World Briefs

Tuesday's World Events   —   Posted on January 11, 2011

SOMALIA – Islamists forbid men, women to shake hands

Mogadishu | Somalis say Islamist insurgents have banned unrelated men and women from shaking hands, speaking or walking together.

Residents of the southern Somali town of Jowhar said Saturday that the al-Shabab insurgents threatened to whip, imprison or execute anyone found breaking the recent edicts.  [The militant group has already banned music in areas that it controls, which include most of central and southern Somalia.]

Resident Hussein Ali says he will no longer greet women he knows for fear of punishment.

Student Hamdi Osman says she was once beaten for wearing Somali traditional dress instead of the long, shapeless black robes favored by the fighters.

THAILAND – Thai demonstrators say they’re smarter this time

Bangkok | Thousands of anti-government demonstrators marched Sunday in Bangkok, saying they had learned lessons from chaotic violence last year and had a new strategy for the new year.

About 10,000 “Red Shirt” protesters gathered at Bangkok’s Democracy Monument and clogged traffic as they marched to an upscale shopping area where massive crowds of protesters had camped for weeks last year before soldiers swept through and arrested top protest leaders.

Jatuporn Prompan, a Red Shirt leader who avoided arrest because he has parliamentary immunity, vowed to have “frequent and symbolic gatherings” twice a month – a change from the large sit-in last year that lasted 10 weeks and prompted a violent crackdown.

“We have learned a lesson that big gatherings will not lead to the result we want,” Jatuporn said.

ISRAEL – Comatose Sharon’s stay at home is a short one

Jerusalem | The comatose former Israeli Prime Minister Ariel Sharon was quietly returned to the hospital just days after he was moved home in November, officials said.

Two months ago Sharon was moved with fanfare to his family ranch in southern Israel, but Tel Hashomer Hospital spokesman Amir Marom said Sunday the plan was always for a brief stay and that after 48 hours he was returned to the long-term care unit of a Tel Aviv hospital.

Sharon, 82 is a former war hero who led Israel from 2001 until the 2006 stroke that left him in a vegetative state. Doctors say there has been no change in Sharon’s condition.

PAKISTAN – Marchers support law

Karachi | Tens of thousands of demonstrators marched in Pakistan’s largest city on Sunday to oppose any change to national blasphemy laws and to praise a man charged with murdering a provincial governor who had campaigned against the divisive legislation.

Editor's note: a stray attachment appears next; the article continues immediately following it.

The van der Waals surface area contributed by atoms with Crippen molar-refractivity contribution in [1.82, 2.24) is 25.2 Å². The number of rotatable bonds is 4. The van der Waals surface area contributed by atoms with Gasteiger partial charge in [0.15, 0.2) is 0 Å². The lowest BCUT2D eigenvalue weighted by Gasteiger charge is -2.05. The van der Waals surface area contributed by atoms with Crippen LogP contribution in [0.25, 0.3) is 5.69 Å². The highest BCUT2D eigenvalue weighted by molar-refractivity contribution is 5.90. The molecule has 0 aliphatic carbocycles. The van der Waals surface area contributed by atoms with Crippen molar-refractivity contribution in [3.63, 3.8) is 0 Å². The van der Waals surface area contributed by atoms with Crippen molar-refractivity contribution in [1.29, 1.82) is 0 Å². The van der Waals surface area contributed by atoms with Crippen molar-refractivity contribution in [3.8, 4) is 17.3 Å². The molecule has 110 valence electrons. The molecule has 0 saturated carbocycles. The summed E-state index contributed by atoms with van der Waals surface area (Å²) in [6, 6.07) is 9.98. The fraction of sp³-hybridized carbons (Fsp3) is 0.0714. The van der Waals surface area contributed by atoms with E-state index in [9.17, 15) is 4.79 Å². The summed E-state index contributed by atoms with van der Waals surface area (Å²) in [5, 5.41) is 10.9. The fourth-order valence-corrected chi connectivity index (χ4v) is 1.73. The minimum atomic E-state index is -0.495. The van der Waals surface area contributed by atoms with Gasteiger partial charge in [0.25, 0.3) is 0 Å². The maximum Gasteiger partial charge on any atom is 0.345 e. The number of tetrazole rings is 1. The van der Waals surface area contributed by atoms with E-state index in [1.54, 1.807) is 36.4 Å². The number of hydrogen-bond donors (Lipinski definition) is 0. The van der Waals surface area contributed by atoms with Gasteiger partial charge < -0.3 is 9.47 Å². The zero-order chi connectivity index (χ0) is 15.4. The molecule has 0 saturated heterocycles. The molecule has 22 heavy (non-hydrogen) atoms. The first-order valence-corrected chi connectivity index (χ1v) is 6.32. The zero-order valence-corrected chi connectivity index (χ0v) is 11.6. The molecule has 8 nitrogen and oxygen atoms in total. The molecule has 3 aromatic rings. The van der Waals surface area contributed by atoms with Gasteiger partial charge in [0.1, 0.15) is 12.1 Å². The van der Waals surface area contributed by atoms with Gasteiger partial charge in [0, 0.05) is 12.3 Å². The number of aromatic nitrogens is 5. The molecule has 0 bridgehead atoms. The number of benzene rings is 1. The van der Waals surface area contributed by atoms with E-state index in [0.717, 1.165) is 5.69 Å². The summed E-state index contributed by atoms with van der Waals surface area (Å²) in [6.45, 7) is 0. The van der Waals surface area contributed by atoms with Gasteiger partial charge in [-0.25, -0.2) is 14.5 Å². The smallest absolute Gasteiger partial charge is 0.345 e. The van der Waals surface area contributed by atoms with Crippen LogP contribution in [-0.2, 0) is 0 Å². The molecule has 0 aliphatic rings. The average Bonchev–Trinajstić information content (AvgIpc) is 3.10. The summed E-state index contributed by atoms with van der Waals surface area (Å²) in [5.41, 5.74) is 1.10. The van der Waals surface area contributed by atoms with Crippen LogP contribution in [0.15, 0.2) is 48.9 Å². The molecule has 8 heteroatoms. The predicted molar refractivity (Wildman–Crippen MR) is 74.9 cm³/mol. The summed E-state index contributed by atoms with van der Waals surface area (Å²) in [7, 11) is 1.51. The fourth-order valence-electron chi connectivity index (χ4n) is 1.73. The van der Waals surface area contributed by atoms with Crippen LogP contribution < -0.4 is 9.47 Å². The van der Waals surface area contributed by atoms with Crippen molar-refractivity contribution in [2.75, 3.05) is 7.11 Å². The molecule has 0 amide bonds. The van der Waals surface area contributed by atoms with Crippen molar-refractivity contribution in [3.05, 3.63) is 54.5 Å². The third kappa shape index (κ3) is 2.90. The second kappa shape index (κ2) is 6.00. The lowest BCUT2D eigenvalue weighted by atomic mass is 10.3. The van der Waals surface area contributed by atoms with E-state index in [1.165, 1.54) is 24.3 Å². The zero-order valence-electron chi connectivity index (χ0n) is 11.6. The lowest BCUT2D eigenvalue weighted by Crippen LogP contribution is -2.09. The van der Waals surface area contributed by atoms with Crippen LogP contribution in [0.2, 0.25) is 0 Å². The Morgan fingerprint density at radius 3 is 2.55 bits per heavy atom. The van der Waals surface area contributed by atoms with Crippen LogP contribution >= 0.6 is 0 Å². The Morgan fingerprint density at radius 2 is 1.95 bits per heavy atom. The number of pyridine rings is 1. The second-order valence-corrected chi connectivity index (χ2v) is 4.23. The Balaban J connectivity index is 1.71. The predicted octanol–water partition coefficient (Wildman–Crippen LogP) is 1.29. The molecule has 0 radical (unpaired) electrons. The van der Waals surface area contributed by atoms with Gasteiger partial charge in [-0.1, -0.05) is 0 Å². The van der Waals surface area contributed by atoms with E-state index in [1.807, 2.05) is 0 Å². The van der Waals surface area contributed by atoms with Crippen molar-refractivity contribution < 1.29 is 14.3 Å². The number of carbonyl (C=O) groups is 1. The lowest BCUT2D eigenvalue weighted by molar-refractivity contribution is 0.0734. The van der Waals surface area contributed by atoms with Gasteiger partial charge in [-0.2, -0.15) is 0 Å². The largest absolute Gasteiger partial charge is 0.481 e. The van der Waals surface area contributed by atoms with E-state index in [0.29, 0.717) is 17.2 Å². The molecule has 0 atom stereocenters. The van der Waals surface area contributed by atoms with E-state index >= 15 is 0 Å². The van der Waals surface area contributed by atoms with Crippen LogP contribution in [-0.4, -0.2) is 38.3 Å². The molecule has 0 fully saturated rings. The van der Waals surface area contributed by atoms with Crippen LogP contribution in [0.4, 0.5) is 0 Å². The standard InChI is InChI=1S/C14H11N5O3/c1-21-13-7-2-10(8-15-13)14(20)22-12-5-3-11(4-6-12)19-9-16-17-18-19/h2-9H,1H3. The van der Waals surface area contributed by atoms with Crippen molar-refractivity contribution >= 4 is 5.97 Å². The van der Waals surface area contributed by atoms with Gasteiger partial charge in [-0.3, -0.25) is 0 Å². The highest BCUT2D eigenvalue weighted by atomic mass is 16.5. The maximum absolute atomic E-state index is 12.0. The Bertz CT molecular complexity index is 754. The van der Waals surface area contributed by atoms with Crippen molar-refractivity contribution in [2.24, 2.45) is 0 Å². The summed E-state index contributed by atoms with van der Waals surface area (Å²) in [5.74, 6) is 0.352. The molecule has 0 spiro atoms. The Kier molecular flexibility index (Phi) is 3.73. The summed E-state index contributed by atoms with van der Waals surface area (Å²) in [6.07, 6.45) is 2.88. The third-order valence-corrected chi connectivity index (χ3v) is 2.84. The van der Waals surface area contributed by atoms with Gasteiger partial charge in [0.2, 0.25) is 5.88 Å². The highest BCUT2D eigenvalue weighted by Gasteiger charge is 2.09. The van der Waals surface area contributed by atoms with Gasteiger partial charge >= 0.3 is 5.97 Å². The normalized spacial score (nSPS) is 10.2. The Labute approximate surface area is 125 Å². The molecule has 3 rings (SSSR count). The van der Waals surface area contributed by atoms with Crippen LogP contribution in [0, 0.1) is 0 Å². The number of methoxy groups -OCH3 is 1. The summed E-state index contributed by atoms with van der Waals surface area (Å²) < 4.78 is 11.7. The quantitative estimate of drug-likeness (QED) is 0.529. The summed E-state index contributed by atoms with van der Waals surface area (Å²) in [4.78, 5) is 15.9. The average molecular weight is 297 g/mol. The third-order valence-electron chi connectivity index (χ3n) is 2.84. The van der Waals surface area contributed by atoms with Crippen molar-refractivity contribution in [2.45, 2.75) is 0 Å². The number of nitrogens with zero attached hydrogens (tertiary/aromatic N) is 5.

The rally of up to 50,000 people was one of the largest demonstrations of support for the laws, which make insulting Islam a capital offense. It was organized before the governor of Punjab province, Salman Taseer, was shot dead on Tuesday in Islamabad by a bodyguard who told a court he considered Mr. Taseer a blasphemer.

Although courts typically overturn blasphemy convictions and no executions have been carried out, rights activists say the laws are used to settle rivalries and persecute religious minorities.

TUNISIA – Tunisia’s unemployed riot

Thala | Tunisian police opened fire on rioters in two cities, killing at least eight and wounding nine, in the worst violence in the North African country since unemployment protests began last month.

The shootings took place in the central cities of Thala and Kasserine, the state-run Tunis Afrique Presse [TAP] news agency said, citing an Interior Ministry statement. Several policemen were also injured.

In Thala, demonstrators late Sunday attacked a police station and two government buildings, TAP said. The rioting spread to Kasserine, where a bank was attacked, it said. Al Jazeera TV said 14 people were killed in the unrest.

(The news briefs above are from wire reports and staff reports posted at: and


SOMALIA:  SOMALIA'S GOVERNMENT AND AL-SHABAAB: (The U.S. State Department has identified al-Shabaab as a terrorist organization.)

THAILAND:  excerpted from a May 2010 article at

ISRAEL:  Ariel Sharon

PAKISTAN:  Salmaan Taseer, governor of Punjab, Pakistan's most-populous province, and a member of the ruling Pakistan People's Party, was assasinated by one of his bodyguards, who said he was angered by the governor's opposition to the country's blasphemy laws. Mr. Taseer had become a leading opponent in recent weeks of a court decision in November 2010 to sentence a 45-year-old Christian farm laborer and mother of five, Asia Bibi, to death for blasphemy against the Prophet Muhammad.

Responding to Gov. Taseer's murder, the Jamaat-e-Ahl-e-Sunnat Pakistan group of scholars, seen as a relatively moderate school of Islam in Pakistan, announced "More than 500 scholars of the Jamaat-e-Ahl-e-Sunnat have advised Muslims not to offer the funeral prayers of Governor Punjab Salman Taseer nor try to lead the prayers. Also, there should be no expression of grief or sympathy on the death of the governor, as those who support blasphemy of the Prophet are themselves indulging in blasphemy."

TUNISIA:  Protests in Tunisia are demonstrations over unemployment, and the high cost of living, which began in December 2010. Protests are rare in Tunisia and these protests constitute the most dramatic wave of social and political unrest in three decades.

For background information on Tunisia and its government, go to